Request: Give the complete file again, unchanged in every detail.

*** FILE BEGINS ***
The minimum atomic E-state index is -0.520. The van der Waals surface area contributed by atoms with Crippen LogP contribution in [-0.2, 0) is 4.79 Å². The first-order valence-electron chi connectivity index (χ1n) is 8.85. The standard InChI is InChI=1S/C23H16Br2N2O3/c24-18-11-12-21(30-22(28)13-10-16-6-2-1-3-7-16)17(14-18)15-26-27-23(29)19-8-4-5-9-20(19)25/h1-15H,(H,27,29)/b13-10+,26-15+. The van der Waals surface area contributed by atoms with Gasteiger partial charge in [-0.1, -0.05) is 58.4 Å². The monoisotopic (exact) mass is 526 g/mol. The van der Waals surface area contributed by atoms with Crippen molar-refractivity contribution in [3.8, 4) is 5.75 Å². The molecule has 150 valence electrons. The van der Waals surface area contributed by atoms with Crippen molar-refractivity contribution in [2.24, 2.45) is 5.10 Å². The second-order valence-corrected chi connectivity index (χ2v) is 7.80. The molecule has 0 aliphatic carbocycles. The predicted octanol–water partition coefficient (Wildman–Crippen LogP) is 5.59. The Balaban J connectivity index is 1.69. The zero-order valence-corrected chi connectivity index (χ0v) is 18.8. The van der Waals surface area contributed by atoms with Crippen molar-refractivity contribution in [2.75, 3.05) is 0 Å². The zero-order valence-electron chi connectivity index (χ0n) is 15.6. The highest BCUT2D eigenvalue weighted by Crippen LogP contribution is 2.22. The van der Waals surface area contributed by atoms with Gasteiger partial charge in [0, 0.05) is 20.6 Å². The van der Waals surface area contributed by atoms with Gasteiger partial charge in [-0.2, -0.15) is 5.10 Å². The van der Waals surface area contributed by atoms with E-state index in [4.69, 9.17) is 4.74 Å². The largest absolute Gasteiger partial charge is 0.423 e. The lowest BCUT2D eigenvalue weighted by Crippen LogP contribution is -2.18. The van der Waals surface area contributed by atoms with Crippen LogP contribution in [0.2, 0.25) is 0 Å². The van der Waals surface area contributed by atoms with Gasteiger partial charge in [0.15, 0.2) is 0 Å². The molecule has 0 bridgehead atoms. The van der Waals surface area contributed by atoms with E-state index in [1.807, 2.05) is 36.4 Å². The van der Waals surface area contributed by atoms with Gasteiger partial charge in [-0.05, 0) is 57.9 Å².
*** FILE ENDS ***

The minimum atomic E-state index is -0.520. The van der Waals surface area contributed by atoms with Crippen LogP contribution in [-0.2, 0) is 4.79 Å². The first-order valence-electron chi connectivity index (χ1n) is 8.85. The standard InChI is InChI=1S/C23H16Br2N2O3/c24-18-11-12-21(30-22(28)13-10-16-6-2-1-3-7-16)17(14-18)15-26-27-23(29)19-8-4-5-9-20(19)25/h1-15H,(H,27,29)/b13-10+,26-15+. The van der Waals surface area contributed by atoms with Gasteiger partial charge in [-0.1, -0.05) is 58.4 Å². The monoisotopic (exact) mass is 526 g/mol. The van der Waals surface area contributed by atoms with Crippen molar-refractivity contribution in [3.8, 4) is 5.75 Å². The molecule has 150 valence electrons. The van der Waals surface area contributed by atoms with Crippen molar-refractivity contribution in [2.24, 2.45) is 5.10 Å². The second-order valence-corrected chi connectivity index (χ2v) is 7.80. The molecule has 0 aliphatic carbocycles. The predicted octanol–water partition coefficient (Wildman–Crippen LogP) is 5.59. The Balaban J connectivity index is 1.69. The zero-order valence-corrected chi connectivity index (χ0v) is 18.8. The van der Waals surface area contributed by atoms with Crippen molar-refractivity contribution in [2.75, 3.05) is 0 Å². The zero-order valence-electron chi connectivity index (χ0n) is 15.6. The highest BCUT2D eigenvalue weighted by Crippen LogP contribution is 2.22. The van der Waals surface area contributed by atoms with Gasteiger partial charge in [0, 0.05) is 20.6 Å². The van der Waals surface area contributed by atoms with Gasteiger partial charge in [-0.2, -0.15) is 5.10 Å². The van der Waals surface area contributed by atoms with E-state index in [4.69, 9.17) is 4.74 Å². The largest absolute Gasteiger partial charge is 0.423 e. The lowest BCUT2D eigenvalue weighted by Crippen LogP contribution is -2.18. The van der Waals surface area contributed by atoms with Crippen LogP contribution in [0.2, 0.25) is 0 Å². The van der Waals surface area contributed by atoms with Gasteiger partial charge in [0.15, 0.2) is 0 Å². The molecule has 0 bridgehead atoms. The van der Waals surface area contributed by atoms with E-state index in [1.807, 2.05) is 36.4 Å². The van der Waals surface area contributed by atoms with Gasteiger partial charge in [-0.05, 0) is 57.9 Å².